On our boat (which used to be equipped with an OMC 15), we went to one bank, period. The 9.9 can be pull started if the battery or starter fails for some reason. No need for an exotic setup with a start battery. Our deep cycle group 31 is plenty. The 9.9's amp draw (under 20 amps cranking) does not require a start-only battery. A deep cycle is fine.
Also, the 9.9 makes, at best, 5 amps (wide open), and just isn't going to recharge from any serious amount of house draw, period. It's basically set up to replenish what was used during cranking. Ours used to actually have a net LOSS if below full throttle with a bilge blower running.
While the solar unit (I would make sure it has a charge controller to keep from boiling the battery dry) will help while on the hook, to make up for anything much beyond an fm stereo, you will want to use a shore charger or other means. If you will spend time at the dock, and decent Guest or similar Marine, 3-stage charger will be fine. We used to use a 10-amp model (Guest 2610, I believe), and it was adequate, unless refrigeration was running while we were using all the cabin lights, etc.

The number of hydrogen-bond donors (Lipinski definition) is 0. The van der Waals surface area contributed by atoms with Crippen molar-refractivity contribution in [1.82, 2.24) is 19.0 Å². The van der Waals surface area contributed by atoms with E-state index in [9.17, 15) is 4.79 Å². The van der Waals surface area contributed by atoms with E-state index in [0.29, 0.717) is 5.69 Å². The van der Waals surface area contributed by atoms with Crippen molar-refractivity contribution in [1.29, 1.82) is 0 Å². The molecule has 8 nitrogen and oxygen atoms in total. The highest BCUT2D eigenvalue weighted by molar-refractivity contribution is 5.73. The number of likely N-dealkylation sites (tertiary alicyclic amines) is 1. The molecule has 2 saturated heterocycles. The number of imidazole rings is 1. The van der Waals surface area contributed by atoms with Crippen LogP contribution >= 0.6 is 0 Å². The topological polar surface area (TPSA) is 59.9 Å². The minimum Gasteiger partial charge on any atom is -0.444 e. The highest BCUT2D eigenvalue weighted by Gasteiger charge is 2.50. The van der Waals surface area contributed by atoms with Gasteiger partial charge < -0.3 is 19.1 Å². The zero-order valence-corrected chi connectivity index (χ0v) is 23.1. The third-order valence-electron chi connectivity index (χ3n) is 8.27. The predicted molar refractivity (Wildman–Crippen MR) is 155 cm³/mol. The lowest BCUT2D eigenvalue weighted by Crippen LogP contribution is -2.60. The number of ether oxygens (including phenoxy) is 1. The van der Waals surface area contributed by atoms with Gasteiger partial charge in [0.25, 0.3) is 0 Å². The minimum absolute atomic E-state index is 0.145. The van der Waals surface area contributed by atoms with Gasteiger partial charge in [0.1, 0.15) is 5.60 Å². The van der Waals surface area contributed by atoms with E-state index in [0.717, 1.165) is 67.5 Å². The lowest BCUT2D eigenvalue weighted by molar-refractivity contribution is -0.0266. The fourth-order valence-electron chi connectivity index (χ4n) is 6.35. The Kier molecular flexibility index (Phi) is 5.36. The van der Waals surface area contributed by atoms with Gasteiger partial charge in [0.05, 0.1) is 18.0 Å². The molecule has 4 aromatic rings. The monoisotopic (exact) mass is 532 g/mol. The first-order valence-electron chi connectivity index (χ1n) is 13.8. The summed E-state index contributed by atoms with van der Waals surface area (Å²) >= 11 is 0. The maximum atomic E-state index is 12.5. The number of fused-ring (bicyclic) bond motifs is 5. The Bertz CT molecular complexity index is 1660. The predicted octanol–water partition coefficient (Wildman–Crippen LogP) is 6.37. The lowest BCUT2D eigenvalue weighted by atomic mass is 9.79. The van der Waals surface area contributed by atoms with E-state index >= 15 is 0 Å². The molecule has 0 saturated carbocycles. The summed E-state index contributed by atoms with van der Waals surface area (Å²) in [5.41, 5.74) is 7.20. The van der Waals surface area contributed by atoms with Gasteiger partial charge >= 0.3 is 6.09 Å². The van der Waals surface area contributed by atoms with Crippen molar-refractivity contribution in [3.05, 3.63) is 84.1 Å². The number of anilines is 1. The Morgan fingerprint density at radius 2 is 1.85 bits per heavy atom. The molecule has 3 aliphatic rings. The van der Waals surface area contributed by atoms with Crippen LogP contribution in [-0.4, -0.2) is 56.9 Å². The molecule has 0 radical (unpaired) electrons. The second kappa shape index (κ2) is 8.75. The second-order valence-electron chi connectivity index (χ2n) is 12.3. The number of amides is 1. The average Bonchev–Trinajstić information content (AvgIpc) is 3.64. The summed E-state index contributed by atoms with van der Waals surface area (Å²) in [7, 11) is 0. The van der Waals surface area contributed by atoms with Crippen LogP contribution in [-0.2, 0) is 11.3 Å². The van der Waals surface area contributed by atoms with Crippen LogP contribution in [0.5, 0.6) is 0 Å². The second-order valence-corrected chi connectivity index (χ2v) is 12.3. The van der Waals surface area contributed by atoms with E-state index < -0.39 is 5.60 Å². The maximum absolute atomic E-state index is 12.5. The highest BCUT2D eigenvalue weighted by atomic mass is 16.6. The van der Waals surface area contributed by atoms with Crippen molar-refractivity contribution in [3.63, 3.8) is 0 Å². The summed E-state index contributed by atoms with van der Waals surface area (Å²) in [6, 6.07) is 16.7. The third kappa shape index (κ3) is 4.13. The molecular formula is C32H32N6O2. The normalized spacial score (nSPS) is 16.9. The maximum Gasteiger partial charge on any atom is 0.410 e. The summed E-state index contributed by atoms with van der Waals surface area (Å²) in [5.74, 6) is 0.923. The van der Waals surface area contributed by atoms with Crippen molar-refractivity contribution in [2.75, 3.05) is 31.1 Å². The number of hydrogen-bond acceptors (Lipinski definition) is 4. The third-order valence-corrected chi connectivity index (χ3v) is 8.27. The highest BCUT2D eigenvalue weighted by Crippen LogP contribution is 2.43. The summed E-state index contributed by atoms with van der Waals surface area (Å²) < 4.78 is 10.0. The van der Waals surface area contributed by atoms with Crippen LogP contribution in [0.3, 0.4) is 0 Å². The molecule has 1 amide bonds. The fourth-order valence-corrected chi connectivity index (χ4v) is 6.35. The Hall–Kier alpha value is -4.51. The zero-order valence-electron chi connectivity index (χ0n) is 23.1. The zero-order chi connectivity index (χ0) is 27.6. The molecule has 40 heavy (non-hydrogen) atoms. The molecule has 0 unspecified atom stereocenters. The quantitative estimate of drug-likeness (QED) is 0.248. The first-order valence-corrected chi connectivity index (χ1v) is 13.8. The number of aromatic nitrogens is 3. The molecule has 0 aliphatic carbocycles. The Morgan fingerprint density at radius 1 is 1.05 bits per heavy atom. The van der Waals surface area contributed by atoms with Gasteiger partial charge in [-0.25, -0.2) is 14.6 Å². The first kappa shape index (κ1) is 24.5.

Ditch the automobile-type charger. They are famous for leaking AC to the 12v side, and ours corroded the outboard LU so badly that I thought it was going to start leaking lube. Seriously.
We adding proper shore power, and refurbishing the 12v side of the wiring, we have since gone to a 20 amp charger (10 plus 10, tied together on our one battery), and just cannot overwhelm it in normal use at the dock.
We cruise a lot, and we tie to the dock a lot. Only time we have any concerns is on the hook. An LED anchor light helps a lot.
Current 12v setup:
One grp 31 deep cycle flooded battery
One 20a (10/10) 3-stage charger charger
6 amps from Nissan 9.8 OB when running 3/4 throttle.
No solar, no wind charging
No 1-2-both-off switch; just a cheap on-off batt sw.
Current 110v setup:
One 30a shore inlet
One twin 30a main breaker, feeding:
One 10a breaker for charger, and
One 20a breaker for outlets.
No refrigeration: Built-in icebox, and Coleman peltier-effect cooler, that can run on either 12v (or 110v with the adapter). Very electrically inefficient, BTW -- 4a of 12v all the time. But we usually run it on shore power, where it uses 0.4a of 120v.
Has worked great for 3 seasons now.
Paul Van Voorhees
Certified Tohatsu TLDI Technician
Mgr, Obersheimer Sails
Buffalo, NY USA